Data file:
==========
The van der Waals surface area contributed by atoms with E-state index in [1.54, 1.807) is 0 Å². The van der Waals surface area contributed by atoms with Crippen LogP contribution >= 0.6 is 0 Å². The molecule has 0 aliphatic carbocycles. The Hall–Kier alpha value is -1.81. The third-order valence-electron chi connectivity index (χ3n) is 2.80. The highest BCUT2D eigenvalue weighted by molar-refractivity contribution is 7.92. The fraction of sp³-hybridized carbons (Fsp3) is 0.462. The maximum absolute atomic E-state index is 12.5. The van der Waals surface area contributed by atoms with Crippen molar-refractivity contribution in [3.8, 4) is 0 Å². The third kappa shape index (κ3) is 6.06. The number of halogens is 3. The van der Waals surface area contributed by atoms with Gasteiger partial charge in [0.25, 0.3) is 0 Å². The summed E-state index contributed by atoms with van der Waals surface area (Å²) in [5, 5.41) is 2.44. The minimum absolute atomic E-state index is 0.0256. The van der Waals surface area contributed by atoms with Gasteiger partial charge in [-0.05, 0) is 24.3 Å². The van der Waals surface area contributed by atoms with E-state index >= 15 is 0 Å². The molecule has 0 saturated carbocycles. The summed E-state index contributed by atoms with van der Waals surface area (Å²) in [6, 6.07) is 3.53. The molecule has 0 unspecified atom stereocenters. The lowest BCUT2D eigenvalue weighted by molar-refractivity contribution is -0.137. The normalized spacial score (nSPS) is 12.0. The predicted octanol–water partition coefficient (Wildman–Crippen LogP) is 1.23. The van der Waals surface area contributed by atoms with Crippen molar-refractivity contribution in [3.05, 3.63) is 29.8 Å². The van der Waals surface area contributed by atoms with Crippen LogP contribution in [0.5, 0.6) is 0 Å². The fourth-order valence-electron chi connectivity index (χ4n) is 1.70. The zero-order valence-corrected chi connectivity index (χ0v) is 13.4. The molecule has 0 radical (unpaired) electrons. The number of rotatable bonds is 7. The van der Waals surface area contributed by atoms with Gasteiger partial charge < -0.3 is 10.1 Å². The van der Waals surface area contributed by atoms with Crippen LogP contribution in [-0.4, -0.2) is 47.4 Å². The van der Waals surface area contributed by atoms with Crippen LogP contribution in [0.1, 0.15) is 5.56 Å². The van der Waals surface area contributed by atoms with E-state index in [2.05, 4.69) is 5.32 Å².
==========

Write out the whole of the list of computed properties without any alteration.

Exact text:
The van der Waals surface area contributed by atoms with E-state index in [1.54, 1.807) is 0 Å². The van der Waals surface area contributed by atoms with Crippen LogP contribution >= 0.6 is 0 Å². The molecule has 0 aliphatic carbocycles. The Hall–Kier alpha value is -1.81. The third-order valence-electron chi connectivity index (χ3n) is 2.80. The highest BCUT2D eigenvalue weighted by molar-refractivity contribution is 7.92. The fraction of sp³-hybridized carbons (Fsp3) is 0.462. The maximum absolute atomic E-state index is 12.5. The van der Waals surface area contributed by atoms with Crippen molar-refractivity contribution in [3.8, 4) is 0 Å². The third kappa shape index (κ3) is 6.06. The number of halogens is 3. The van der Waals surface area contributed by atoms with Gasteiger partial charge in [0.25, 0.3) is 0 Å². The summed E-state index contributed by atoms with van der Waals surface area (Å²) in [5, 5.41) is 2.44. The minimum absolute atomic E-state index is 0.0256. The van der Waals surface area contributed by atoms with Gasteiger partial charge in [-0.05, 0) is 24.3 Å². The van der Waals surface area contributed by atoms with E-state index >= 15 is 0 Å². The molecule has 0 saturated carbocycles. The summed E-state index contributed by atoms with van der Waals surface area (Å²) in [6, 6.07) is 3.53. The molecule has 0 unspecified atom stereocenters. The lowest BCUT2D eigenvalue weighted by molar-refractivity contribution is -0.137. The normalized spacial score (nSPS) is 12.0. The predicted octanol–water partition coefficient (Wildman–Crippen LogP) is 1.23. The van der Waals surface area contributed by atoms with Crippen molar-refractivity contribution in [3.05, 3.63) is 29.8 Å². The van der Waals surface area contributed by atoms with Crippen LogP contribution in [0.5, 0.6) is 0 Å². The fourth-order valence-electron chi connectivity index (χ4n) is 1.70. The zero-order valence-corrected chi connectivity index (χ0v) is 13.4. The molecule has 0 radical (unpaired) electrons. The number of rotatable bonds is 7. The van der Waals surface area contributed by atoms with Gasteiger partial charge < -0.3 is 10.1 Å². The van der Waals surface area contributed by atoms with Crippen LogP contribution in [-0.4, -0.2) is 47.4 Å². The van der Waals surface area contributed by atoms with Crippen LogP contribution in [0.1, 0.15) is 5.56 Å². The van der Waals surface area contributed by atoms with E-state index in [2.05, 4.69) is 5.32 Å².